Putting biosecurity in top place
Many communities claim to be the capital of something and build giant icons to support their claims, be it kiwifruit at Te Puke, carrots at Ohakune or the drink Lemon and Paeroa at Paeroa.
However, an oversized statute isn’t likely to be erected to trumpet Tauranga’s ‘capital’ claim because it’s an absence of something, not a presence to which the community aspires.
In mid-October the region officially became Tauranga Moana Biosecurity Capital (TMBC) with the launch of the initiative by Minister for Biosecurity and Primary Industries, Damien O’Connor.
It was appropriate that Tauranga, as New Zealand’s export trade capital, should become its biosecurity capital too, he told the event attended by around 80 representatives of iwi, local and regional councils, industry bodies, community and business groups with an involvement or interest in biosecurity.
The Minister said biosecurity depends on the actions of every New Zealander and he congratulated TMBC for its formation as one of the lead initiatives for the government’s Ko Tatou This
Is Us campaign. TMBC aims to be an exemplar for other regions to emulate, all with the aim of enlisting 4.7 million New Zealanders into a biosecurity team to keep the country safe from unwanted pests and disease.
Biosecurity New Zealand head, Roger Smith, among the speakers at the launch said the world and trade was changing, “and we have to change how we do biosecurity”.
“More ships, bigger ships and sometimes dirty ships are arriving as are more travellers with different wants and needs. Other countries are expanding their exports to us making biosecurity more difficult. We need to look through a different lens and fundamentally change how we work together.”
The Biosecurity 2025 strategy had brought together industries which had never talked to each other including non-Government organisations which had not talked to Government. Instead of blaming someone else for biosecurity breaches, he said the initiative had “started something good” in which everyone accepted ownership of biosecurity and took on the challenge of the sustained effort required to keep unwanted pests and disease out. As well as recruiting every New Zealander to the biosecurity team, the aim was for every business, no matter what their sector, to make biosecurity part of their values.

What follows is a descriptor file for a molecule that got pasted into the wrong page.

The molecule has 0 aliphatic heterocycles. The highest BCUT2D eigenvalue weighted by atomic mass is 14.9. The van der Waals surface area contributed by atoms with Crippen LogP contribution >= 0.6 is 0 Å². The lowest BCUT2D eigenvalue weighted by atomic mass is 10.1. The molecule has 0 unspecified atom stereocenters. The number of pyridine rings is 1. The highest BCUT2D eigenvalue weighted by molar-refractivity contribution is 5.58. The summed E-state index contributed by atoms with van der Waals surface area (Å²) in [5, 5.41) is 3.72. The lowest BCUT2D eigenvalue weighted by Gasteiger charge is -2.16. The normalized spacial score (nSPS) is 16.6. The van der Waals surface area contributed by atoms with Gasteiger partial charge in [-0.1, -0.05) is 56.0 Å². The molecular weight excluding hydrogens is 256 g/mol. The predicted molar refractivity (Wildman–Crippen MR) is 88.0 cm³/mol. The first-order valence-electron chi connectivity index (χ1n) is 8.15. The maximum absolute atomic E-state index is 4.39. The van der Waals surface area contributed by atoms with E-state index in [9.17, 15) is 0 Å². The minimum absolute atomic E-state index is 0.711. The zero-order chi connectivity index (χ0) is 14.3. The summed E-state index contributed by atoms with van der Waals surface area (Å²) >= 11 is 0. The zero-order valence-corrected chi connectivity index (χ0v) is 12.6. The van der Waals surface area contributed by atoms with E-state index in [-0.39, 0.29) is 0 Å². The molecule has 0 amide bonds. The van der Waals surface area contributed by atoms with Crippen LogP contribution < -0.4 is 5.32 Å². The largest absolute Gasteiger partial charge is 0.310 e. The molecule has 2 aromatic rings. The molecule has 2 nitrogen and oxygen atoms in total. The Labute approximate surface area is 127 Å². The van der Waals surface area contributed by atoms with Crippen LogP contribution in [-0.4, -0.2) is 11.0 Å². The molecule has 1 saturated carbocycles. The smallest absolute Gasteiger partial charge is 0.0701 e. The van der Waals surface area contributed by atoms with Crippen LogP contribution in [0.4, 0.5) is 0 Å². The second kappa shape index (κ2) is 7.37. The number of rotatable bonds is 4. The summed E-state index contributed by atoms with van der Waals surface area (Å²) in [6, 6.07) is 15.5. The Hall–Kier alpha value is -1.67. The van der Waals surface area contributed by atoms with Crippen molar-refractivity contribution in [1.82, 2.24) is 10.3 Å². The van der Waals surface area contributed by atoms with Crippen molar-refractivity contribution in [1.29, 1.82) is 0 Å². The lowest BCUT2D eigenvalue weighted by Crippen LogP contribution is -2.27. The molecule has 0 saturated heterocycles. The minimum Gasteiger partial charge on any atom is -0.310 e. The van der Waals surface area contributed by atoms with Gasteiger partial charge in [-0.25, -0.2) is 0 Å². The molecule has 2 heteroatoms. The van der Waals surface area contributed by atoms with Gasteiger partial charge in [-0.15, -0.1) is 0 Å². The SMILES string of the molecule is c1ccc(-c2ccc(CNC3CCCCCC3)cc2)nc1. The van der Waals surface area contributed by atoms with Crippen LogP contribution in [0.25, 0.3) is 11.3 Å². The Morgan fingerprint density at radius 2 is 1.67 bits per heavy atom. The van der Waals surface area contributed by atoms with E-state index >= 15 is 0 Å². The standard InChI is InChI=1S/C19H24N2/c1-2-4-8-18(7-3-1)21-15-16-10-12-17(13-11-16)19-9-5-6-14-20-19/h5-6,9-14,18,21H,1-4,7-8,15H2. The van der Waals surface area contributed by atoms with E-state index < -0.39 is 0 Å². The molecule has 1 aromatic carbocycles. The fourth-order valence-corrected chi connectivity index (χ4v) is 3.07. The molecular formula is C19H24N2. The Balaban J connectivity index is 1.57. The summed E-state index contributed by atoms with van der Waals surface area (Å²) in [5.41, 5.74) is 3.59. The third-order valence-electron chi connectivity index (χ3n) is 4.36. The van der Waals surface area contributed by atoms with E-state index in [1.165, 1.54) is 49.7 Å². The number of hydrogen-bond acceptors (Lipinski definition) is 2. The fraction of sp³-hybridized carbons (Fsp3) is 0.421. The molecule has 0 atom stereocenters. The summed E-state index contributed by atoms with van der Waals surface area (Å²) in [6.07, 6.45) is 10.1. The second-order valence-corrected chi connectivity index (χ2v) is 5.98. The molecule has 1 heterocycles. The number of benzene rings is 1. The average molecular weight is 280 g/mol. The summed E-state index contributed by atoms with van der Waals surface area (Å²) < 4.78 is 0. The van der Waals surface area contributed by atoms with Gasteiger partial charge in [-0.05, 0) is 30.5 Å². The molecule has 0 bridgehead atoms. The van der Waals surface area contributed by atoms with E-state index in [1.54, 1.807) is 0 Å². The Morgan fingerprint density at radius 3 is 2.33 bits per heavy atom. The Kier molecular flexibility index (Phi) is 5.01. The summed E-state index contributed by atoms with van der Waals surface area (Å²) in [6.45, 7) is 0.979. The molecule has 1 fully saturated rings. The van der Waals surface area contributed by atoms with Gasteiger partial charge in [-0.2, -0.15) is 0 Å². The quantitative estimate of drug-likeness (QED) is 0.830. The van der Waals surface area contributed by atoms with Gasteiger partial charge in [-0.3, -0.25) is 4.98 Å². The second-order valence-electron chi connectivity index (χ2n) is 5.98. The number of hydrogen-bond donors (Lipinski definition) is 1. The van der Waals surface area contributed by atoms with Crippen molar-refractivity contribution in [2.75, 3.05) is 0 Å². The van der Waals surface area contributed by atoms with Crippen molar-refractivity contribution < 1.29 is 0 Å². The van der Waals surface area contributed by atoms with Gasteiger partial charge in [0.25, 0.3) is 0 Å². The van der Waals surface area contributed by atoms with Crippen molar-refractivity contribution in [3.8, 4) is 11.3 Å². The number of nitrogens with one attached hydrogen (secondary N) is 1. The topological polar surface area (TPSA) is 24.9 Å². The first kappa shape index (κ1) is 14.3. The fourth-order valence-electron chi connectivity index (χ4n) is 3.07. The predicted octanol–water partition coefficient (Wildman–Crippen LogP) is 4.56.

Tauranga Moana Biosecurity Capital
dairy products, 40 percent of fishing quota and 36 percent of forestry. “That’s the dollar economy in which M-aori would suffer the same impact as others but if we look at the risks to the cultural economy, you can’t put a dollar figure on that,” he said. “M-aori would take a double hit as for iwi the environment is part of our health, knowledge, language, respect, spirituality, guardianship, leadership, self-determination and cultural practice. Biosecurity threats are starting to pull apart our cultural fabric. For example, we whakapapa to the kauri, they are our family.” Carlton said M-aori had much to lose if the disease kauri dieback kills the giant trees. It had not yet arrived in the Bay of Plenty and the region may become the saviour for the trees, but only if everyone worked to protect them.Doing so is among the goals of TMBC which also include growing biosecurity awareness and social licence and running joint campaigns such as Biosecurity Week in October.
TMBC aims to advocate for better biosecurity for the region and be a catalyst for action. Enabling collaboration to achieve better results, sharing information and lessons, and taking opportunities to grow the regional team committed to biosecurity excellence, are also aims.
The founding members of the TMBC coalition are; New Zealand Avocado, Forest Owners Association, Kiwifruit Vine Health, Western Bay of Plenty District Council, Better Border Security (B3), Zespri, Biosecurity New Zealand, House of Science, University of Waikato, Trevelyan’s, Ngai Te Rangi Iwi, Ngati Ranginui Iwi, Tauranga City Council, the Department of Conservation, Landcare Trust, Toi-Ohomai Institute of Technology, Bay of Plenty Regional Council, Port of Tauranga and the National Science Challenges New Zealand’s Biological Heritage.
More information is available at co.nz/ and www.thisisus.nz